Right now, I’m happy—happier than I’ve ever been creatively.  I’m enjoying being able to finally man up and work toward making my dream a reality.  And I’m pretty proud of myself.  I have wanted to be a writer for as long as I can remember, but had never previously wanted to do the work it takes to make it happen.  I thought that if I had a few good ideas, a novel would miraculously be written.  I thought that if I wanted it badly enough, the completed a pat on the backdraft would just kind of…appear.

Over the course of the past few months, I’ve learned a lot about myself as a writer, and I’ve learned a lot about the process of writing.  And the main thing I’ve learned is this: writing a book is hard work, even on the days when it comes easiest.  So I’m patting myself on the back, taking a couple of days away from MS Word and being content that I’ve taken the first step to living my dream.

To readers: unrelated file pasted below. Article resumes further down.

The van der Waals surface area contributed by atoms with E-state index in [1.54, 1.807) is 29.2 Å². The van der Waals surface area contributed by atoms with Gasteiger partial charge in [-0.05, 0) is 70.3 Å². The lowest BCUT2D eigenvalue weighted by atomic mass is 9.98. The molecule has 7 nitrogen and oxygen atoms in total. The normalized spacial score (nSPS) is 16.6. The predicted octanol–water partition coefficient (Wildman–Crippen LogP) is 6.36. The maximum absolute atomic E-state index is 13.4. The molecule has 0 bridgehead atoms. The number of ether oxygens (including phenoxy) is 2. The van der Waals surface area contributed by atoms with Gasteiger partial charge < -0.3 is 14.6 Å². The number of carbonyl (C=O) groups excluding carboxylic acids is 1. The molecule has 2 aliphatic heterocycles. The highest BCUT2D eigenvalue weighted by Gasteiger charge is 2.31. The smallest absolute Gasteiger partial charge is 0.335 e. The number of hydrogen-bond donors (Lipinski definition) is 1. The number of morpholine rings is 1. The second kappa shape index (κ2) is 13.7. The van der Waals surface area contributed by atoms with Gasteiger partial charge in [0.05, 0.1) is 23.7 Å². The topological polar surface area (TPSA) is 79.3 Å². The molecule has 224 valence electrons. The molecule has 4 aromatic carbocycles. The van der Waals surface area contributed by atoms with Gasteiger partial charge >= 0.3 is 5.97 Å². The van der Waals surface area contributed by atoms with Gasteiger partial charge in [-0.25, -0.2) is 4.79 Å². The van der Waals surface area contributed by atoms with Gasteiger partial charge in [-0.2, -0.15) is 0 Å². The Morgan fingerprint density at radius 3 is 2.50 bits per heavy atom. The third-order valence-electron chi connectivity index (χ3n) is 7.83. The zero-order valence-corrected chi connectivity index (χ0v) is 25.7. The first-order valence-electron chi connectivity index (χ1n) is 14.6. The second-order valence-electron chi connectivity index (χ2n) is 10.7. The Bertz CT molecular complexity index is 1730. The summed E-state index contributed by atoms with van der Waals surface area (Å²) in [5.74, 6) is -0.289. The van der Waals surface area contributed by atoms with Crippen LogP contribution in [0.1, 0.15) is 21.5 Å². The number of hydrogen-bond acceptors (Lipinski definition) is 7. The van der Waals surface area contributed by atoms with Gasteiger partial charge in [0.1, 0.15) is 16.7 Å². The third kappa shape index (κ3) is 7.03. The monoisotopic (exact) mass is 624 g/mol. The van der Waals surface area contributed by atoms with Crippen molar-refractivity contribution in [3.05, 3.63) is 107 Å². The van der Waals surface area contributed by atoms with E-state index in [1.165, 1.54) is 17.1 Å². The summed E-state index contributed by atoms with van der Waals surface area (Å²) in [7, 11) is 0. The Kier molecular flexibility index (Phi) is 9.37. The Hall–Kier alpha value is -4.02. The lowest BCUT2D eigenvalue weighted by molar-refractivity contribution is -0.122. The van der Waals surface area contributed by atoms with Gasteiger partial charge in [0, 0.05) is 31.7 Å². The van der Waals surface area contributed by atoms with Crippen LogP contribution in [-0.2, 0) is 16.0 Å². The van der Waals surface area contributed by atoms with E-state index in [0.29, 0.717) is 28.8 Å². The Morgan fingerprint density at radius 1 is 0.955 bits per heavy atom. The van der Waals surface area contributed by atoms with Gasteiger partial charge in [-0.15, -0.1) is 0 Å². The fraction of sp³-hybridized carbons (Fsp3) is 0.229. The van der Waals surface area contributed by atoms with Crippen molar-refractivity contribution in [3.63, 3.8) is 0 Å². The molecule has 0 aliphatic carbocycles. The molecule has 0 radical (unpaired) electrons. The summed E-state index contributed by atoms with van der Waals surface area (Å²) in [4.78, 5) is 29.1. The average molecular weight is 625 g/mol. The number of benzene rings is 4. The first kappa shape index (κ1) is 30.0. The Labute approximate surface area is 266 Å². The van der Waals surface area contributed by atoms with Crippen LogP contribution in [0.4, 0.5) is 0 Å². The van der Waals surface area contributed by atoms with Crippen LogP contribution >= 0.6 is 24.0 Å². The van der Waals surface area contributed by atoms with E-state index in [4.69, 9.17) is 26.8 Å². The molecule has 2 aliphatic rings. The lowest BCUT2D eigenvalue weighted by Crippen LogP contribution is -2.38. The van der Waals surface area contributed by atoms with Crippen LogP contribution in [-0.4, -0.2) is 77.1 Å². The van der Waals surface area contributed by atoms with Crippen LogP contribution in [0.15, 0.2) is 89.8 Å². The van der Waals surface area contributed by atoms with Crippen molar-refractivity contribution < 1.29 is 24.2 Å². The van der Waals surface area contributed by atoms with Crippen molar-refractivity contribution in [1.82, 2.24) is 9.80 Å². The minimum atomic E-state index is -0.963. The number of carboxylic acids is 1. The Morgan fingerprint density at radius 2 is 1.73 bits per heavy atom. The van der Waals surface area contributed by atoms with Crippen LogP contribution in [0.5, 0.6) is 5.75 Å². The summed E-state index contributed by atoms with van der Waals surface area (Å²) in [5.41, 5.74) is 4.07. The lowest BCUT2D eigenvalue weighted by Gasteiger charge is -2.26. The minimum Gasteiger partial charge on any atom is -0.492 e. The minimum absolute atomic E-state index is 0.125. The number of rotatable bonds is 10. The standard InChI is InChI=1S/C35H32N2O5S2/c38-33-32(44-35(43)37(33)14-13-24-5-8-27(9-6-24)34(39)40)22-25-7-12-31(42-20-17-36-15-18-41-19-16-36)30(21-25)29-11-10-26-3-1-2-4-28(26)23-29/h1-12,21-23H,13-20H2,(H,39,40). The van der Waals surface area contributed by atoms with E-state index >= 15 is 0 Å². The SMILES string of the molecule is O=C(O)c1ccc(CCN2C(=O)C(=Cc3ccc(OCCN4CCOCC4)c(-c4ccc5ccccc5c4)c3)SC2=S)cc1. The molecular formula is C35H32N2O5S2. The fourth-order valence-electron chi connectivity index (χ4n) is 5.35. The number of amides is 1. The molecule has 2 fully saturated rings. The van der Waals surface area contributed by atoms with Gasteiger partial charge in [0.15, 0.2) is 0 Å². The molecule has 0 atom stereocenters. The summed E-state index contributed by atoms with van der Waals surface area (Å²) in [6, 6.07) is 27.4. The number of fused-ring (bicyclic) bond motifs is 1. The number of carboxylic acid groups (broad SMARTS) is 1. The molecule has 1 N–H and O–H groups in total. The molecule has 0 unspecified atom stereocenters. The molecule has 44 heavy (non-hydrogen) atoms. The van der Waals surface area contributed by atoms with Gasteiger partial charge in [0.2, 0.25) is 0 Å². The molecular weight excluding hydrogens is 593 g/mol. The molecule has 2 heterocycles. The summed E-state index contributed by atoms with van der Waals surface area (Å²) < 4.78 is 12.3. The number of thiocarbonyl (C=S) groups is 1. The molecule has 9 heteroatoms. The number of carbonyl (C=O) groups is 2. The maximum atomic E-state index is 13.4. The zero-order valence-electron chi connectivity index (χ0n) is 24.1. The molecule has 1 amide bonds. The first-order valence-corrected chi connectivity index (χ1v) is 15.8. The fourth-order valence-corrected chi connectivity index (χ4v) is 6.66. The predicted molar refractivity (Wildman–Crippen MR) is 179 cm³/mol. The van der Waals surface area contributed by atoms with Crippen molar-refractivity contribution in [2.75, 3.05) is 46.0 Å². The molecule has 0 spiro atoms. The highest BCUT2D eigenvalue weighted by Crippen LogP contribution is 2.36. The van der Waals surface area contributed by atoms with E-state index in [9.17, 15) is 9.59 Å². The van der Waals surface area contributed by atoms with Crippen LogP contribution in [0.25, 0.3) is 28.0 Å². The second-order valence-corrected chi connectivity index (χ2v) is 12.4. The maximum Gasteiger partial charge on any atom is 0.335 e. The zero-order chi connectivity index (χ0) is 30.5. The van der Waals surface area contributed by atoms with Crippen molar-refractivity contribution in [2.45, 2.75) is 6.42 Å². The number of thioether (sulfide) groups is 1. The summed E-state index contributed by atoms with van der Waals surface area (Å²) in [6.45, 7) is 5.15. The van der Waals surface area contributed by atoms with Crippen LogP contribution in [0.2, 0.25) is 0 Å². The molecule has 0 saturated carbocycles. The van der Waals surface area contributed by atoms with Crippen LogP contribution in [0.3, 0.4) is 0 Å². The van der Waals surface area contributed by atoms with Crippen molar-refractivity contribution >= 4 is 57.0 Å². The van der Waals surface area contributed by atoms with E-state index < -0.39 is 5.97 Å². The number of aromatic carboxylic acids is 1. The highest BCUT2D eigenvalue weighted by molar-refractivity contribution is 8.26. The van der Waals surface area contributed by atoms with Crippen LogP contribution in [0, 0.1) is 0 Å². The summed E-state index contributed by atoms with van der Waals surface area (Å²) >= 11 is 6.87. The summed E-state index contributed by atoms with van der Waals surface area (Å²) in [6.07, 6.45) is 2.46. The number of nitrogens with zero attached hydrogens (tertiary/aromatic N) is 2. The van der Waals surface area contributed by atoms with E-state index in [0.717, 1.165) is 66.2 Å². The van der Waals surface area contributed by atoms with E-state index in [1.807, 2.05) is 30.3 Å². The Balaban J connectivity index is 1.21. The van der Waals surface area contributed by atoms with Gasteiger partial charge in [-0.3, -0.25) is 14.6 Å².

Even though my book’s first draft may be finished, the “Writing My Novel” posts here definitely aren’t.  Now, actually, is when they should begin having a lot more meat to them, as I can look back and write about what lessons I learned as a first-time novel-writer instead of fumbling along trying to figure out the process.  I’m no expert.  I’m still a newbie, and I’m still unpublished.  But I’m a hell of a lot smarter than I was two months ago, I’ll tell you that.  And because of that, because I spent the effort to do it and learn, I will not be an unpublished newbie forever.

By B.J. Keeton

B.J. KEETON is a writer, teacher, and runner. When he isn't trying to think of a way to trick Fox into putting Firefly back on the air, he is either writing science fiction, watching an obscene amount of genre television, or looking for new ways to integrate fitness into his geektastic lifestyle. He is also the author of BIRTHRIGHT and co-author of NIMBUS. Both books are available for Amazon Kindle.